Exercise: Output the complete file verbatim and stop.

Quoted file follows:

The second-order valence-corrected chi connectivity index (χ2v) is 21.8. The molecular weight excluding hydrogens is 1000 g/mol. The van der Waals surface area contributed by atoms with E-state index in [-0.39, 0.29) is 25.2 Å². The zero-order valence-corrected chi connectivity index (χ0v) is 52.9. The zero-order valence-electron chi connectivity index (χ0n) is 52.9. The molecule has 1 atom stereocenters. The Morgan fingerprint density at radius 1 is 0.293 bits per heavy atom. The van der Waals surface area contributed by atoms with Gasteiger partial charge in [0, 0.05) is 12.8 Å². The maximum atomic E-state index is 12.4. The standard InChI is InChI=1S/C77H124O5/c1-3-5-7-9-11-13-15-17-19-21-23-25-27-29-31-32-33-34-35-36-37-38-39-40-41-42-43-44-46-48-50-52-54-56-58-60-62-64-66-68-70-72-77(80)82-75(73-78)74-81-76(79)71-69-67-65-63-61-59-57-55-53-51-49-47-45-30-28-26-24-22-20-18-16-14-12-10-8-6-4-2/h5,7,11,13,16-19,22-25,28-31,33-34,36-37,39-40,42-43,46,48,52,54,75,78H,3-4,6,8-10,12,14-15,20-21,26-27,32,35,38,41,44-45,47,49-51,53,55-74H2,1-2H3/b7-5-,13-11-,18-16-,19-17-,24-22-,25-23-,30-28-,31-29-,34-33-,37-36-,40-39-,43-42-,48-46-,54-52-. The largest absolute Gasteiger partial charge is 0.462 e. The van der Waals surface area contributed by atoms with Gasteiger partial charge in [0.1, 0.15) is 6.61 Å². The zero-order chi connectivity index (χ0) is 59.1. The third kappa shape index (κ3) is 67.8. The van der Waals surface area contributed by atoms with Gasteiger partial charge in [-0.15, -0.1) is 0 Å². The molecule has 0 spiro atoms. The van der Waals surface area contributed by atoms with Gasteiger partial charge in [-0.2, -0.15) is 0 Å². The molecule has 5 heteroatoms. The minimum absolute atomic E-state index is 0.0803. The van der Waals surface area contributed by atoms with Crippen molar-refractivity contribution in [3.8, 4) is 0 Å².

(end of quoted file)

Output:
The second-order valence-corrected chi connectivity index (χ2v) is 21.8. The molecular weight excluding hydrogens is 1000 g/mol. The van der Waals surface area contributed by atoms with E-state index in [-0.39, 0.29) is 25.2 Å². The zero-order valence-corrected chi connectivity index (χ0v) is 52.9. The zero-order valence-electron chi connectivity index (χ0n) is 52.9. The molecule has 1 atom stereocenters. The Morgan fingerprint density at radius 1 is 0.293 bits per heavy atom. The van der Waals surface area contributed by atoms with Gasteiger partial charge in [0, 0.05) is 12.8 Å². The maximum atomic E-state index is 12.4. The standard InChI is InChI=1S/C77H124O5/c1-3-5-7-9-11-13-15-17-19-21-23-25-27-29-31-32-33-34-35-36-37-38-39-40-41-42-43-44-46-48-50-52-54-56-58-60-62-64-66-68-70-72-77(80)82-75(73-78)74-81-76(79)71-69-67-65-63-61-59-57-55-53-51-49-47-45-30-28-26-24-22-20-18-16-14-12-10-8-6-4-2/h5,7,11,13,16-19,22-25,28-31,33-34,36-37,39-40,42-43,46,48,52,54,75,78H,3-4,6,8-10,12,14-15,20-21,26-27,32,35,38,41,44-45,47,49-51,53,55-74H2,1-2H3/b7-5-,13-11-,18-16-,19-17-,24-22-,25-23-,30-28-,31-29-,34-33-,37-36-,40-39-,43-42-,48-46-,54-52-. The largest absolute Gasteiger partial charge is 0.462 e. The van der Waals surface area contributed by atoms with Gasteiger partial charge in [0.1, 0.15) is 6.61 Å². The zero-order chi connectivity index (χ0) is 59.1. The third kappa shape index (κ3) is 67.8. The van der Waals surface area contributed by atoms with Gasteiger partial charge in [-0.15, -0.1) is 0 Å². The molecule has 0 spiro atoms. The van der Waals surface area contributed by atoms with Gasteiger partial charge in [-0.2, -0.15) is 0 Å². The molecule has 5 heteroatoms. The minimum absolute atomic E-state index is 0.0803. The van der Waals surface area contributed by atoms with Crippen molar-refractivity contribution in [3.8, 4) is 0 Å².